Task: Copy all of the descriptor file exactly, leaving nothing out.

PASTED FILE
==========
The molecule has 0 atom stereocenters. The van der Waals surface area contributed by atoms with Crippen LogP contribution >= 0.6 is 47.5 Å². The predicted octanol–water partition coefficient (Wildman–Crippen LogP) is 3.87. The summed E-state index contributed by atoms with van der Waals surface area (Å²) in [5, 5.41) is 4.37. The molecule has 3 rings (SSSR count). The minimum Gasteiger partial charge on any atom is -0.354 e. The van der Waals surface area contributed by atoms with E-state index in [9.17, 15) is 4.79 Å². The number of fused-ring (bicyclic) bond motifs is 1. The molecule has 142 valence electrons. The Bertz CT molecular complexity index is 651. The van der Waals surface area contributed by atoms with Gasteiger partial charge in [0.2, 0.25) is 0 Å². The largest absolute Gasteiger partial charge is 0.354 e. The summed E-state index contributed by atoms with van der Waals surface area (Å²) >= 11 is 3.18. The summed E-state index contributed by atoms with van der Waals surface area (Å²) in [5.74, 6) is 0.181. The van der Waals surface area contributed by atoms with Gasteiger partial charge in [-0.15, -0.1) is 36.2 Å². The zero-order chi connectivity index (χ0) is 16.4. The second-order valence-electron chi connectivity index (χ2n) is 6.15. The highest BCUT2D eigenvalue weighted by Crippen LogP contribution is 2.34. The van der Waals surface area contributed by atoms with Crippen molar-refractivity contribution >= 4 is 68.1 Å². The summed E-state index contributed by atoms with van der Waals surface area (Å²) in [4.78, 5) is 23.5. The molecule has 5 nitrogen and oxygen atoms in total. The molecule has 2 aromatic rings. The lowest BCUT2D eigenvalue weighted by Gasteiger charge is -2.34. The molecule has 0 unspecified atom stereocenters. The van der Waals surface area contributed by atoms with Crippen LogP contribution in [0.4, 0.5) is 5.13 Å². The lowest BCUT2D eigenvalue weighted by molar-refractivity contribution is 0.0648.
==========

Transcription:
The molecule has 0 atom stereocenters. The van der Waals surface area contributed by atoms with Crippen LogP contribution >= 0.6 is 47.5 Å². The predicted octanol–water partition coefficient (Wildman–Crippen LogP) is 3.87. The summed E-state index contributed by atoms with van der Waals surface area (Å²) in [5, 5.41) is 4.37. The molecule has 3 rings (SSSR count). The minimum Gasteiger partial charge on any atom is -0.354 e. The van der Waals surface area contributed by atoms with E-state index in [9.17, 15) is 4.79 Å². The number of fused-ring (bicyclic) bond motifs is 1. The molecule has 142 valence electrons. The Bertz CT molecular complexity index is 651. The van der Waals surface area contributed by atoms with Gasteiger partial charge in [0.2, 0.25) is 0 Å². The largest absolute Gasteiger partial charge is 0.354 e. The summed E-state index contributed by atoms with van der Waals surface area (Å²) >= 11 is 3.18. The summed E-state index contributed by atoms with van der Waals surface area (Å²) in [5.74, 6) is 0.181. The van der Waals surface area contributed by atoms with Gasteiger partial charge in [-0.15, -0.1) is 36.2 Å². The zero-order chi connectivity index (χ0) is 16.4. The second-order valence-electron chi connectivity index (χ2n) is 6.15. The highest BCUT2D eigenvalue weighted by Crippen LogP contribution is 2.34. The van der Waals surface area contributed by atoms with Crippen molar-refractivity contribution >= 4 is 68.1 Å². The summed E-state index contributed by atoms with van der Waals surface area (Å²) in [4.78, 5) is 23.5. The molecule has 5 nitrogen and oxygen atoms in total. The molecule has 2 aromatic rings. The lowest BCUT2D eigenvalue weighted by Gasteiger charge is -2.34. The molecule has 0 unspecified atom stereocenters. The van der Waals surface area contributed by atoms with Crippen LogP contribution in [0.4, 0.5) is 5.13 Å². The lowest BCUT2D eigenvalue weighted by molar-refractivity contribution is 0.0648.